The banking industry, in general, has been slower to develop digital credit products that cater to the needs of small and medium-sized businesses. Fintechs and neobanks, realizing banks’ missed opportunities, have been quick to cater to this segment.
Yet banks still have multiple opportunities to catch up— and even surpass — what specialized fintechs are doing today. Success hinges on adopting three key technologies.
1. Automated Loan Underwriting Is Becoming Essential
A growing portion of the lending industry has broadly migrated to this technology to speed up the processing time for all loan types, yet many banks still lag in this area.
A 2022 study by the Conference of State Bank Supervisors found that only 13.1% of institutions surveyed have adopted automated loan underwriting technology, with 13.9% reporting plans to adopt it within a year. That’s just one out of four respondents, all told.
The Promise of Automated Underwriting:
Automated loan underwriting could improve bank lending in financially underserved areas. Potential benefits: quicker loan processing, better credit decisions and fraud detection, and enhanced customer experience.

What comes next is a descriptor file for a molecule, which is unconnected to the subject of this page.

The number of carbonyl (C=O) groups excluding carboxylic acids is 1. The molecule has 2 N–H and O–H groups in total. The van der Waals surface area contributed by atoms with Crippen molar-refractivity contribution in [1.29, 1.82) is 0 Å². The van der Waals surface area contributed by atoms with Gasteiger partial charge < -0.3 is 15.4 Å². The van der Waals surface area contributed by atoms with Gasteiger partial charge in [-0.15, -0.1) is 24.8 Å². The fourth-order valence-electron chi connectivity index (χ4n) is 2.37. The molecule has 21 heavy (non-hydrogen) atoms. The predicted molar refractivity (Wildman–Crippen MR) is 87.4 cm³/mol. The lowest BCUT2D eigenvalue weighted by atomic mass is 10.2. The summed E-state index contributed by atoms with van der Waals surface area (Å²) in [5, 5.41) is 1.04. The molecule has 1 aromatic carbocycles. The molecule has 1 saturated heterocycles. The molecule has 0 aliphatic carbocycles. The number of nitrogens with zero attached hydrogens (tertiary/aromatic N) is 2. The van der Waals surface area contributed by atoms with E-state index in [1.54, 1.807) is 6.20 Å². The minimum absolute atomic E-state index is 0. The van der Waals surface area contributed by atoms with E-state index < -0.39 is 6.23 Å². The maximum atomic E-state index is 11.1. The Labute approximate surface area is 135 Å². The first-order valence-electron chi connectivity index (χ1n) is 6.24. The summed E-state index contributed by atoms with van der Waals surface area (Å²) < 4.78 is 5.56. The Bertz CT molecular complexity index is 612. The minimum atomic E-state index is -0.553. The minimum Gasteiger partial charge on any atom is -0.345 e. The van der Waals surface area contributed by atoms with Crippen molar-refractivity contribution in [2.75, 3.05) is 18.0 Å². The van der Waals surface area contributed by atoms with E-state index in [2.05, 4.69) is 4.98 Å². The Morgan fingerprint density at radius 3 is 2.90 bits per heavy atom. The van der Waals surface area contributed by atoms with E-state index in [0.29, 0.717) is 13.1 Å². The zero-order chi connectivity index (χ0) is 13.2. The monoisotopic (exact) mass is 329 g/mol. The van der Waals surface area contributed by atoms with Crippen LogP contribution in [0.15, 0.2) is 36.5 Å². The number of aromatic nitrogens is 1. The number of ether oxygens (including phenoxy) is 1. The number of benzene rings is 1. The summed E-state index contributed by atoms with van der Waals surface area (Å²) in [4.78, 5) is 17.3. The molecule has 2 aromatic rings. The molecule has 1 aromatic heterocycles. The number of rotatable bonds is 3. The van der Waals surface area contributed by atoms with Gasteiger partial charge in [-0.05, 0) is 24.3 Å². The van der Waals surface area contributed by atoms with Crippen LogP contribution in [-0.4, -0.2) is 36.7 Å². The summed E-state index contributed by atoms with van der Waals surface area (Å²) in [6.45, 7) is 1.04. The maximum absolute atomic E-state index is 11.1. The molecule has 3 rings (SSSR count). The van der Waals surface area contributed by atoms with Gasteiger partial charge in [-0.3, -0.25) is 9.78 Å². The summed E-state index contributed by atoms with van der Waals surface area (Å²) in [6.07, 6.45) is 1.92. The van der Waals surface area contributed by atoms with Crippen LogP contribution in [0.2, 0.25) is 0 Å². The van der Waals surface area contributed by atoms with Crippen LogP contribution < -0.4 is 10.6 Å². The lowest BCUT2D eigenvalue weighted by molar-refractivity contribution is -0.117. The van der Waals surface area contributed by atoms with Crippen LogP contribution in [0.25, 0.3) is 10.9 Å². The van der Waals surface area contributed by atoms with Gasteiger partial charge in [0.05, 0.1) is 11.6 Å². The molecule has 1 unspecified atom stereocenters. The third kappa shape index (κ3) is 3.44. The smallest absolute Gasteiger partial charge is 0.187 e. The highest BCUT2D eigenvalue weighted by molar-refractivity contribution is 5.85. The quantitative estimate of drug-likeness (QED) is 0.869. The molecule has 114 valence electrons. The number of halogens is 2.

Worth noting: Not all lending can be automated. Leveraging technology for “streamlining” to be more efficient with human capital, rather than eliminating, can also help improve service to underserved areas.
This suggests that there will long be a role for the local lender.
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2. Alternative Credit Data and New Scoring Methods Can Help
Accepting only the mainstream, traditional credit data that’s often associated with consumer lending leaves opportunity on the table. There’s growing acceptance of nontraditional data as a means of evaluating small business prospects and customers, especially sole proprietorships.
A lender’s ability to examine cash-flow trends can help predict whether an applicant can repay a loan on time and in full. Fintech lenders tout that they regularly use such data in their credit risk evaluation and scoring to supplement the traditional FICO scoring.